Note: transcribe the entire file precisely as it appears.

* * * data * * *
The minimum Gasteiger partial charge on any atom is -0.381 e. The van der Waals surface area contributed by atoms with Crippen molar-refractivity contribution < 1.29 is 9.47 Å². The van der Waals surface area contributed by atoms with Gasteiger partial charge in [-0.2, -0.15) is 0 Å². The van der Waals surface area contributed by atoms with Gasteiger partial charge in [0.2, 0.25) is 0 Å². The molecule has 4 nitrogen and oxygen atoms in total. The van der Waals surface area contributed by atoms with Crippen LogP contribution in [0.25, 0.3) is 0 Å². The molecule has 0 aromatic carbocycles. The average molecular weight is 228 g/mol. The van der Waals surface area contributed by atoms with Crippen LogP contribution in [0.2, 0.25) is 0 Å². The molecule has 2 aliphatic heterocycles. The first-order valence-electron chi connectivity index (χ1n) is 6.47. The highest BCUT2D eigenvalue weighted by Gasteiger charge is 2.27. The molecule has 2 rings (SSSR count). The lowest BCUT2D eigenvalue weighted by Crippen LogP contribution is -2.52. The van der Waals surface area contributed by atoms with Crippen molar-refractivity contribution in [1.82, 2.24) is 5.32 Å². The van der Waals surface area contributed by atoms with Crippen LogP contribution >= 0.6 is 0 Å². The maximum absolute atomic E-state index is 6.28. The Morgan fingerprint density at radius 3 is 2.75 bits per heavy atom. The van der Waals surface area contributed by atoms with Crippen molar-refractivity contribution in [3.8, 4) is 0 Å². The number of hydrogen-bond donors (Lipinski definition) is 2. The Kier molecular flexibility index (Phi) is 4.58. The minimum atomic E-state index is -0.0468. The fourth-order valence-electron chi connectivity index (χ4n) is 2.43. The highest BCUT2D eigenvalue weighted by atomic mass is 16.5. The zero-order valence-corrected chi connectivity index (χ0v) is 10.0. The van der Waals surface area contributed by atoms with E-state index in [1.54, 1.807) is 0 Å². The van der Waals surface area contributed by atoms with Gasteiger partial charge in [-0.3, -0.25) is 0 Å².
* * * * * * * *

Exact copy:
The minimum Gasteiger partial charge on any atom is -0.381 e. The van der Waals surface area contributed by atoms with Crippen molar-refractivity contribution < 1.29 is 9.47 Å². The van der Waals surface area contributed by atoms with Gasteiger partial charge in [-0.2, -0.15) is 0 Å². The van der Waals surface area contributed by atoms with Gasteiger partial charge in [0.2, 0.25) is 0 Å². The molecule has 4 nitrogen and oxygen atoms in total. The van der Waals surface area contributed by atoms with Crippen LogP contribution in [0.25, 0.3) is 0 Å². The molecule has 0 aromatic carbocycles. The average molecular weight is 228 g/mol. The van der Waals surface area contributed by atoms with Crippen LogP contribution in [0.2, 0.25) is 0 Å². The molecule has 2 aliphatic heterocycles. The first-order valence-electron chi connectivity index (χ1n) is 6.47. The highest BCUT2D eigenvalue weighted by Gasteiger charge is 2.27. The molecule has 2 rings (SSSR count). The lowest BCUT2D eigenvalue weighted by Crippen LogP contribution is -2.52. The van der Waals surface area contributed by atoms with Crippen molar-refractivity contribution in [1.82, 2.24) is 5.32 Å². The van der Waals surface area contributed by atoms with Crippen LogP contribution >= 0.6 is 0 Å². The maximum absolute atomic E-state index is 6.28. The Morgan fingerprint density at radius 3 is 2.75 bits per heavy atom. The van der Waals surface area contributed by atoms with Crippen molar-refractivity contribution in [3.8, 4) is 0 Å². The number of hydrogen-bond donors (Lipinski definition) is 2. The Kier molecular flexibility index (Phi) is 4.58. The minimum atomic E-state index is -0.0468. The fourth-order valence-electron chi connectivity index (χ4n) is 2.43. The highest BCUT2D eigenvalue weighted by atomic mass is 16.5. The zero-order valence-corrected chi connectivity index (χ0v) is 10.0. The van der Waals surface area contributed by atoms with E-state index in [1.54, 1.807) is 0 Å². The van der Waals surface area contributed by atoms with Gasteiger partial charge in [-0.3, -0.25) is 0 Å².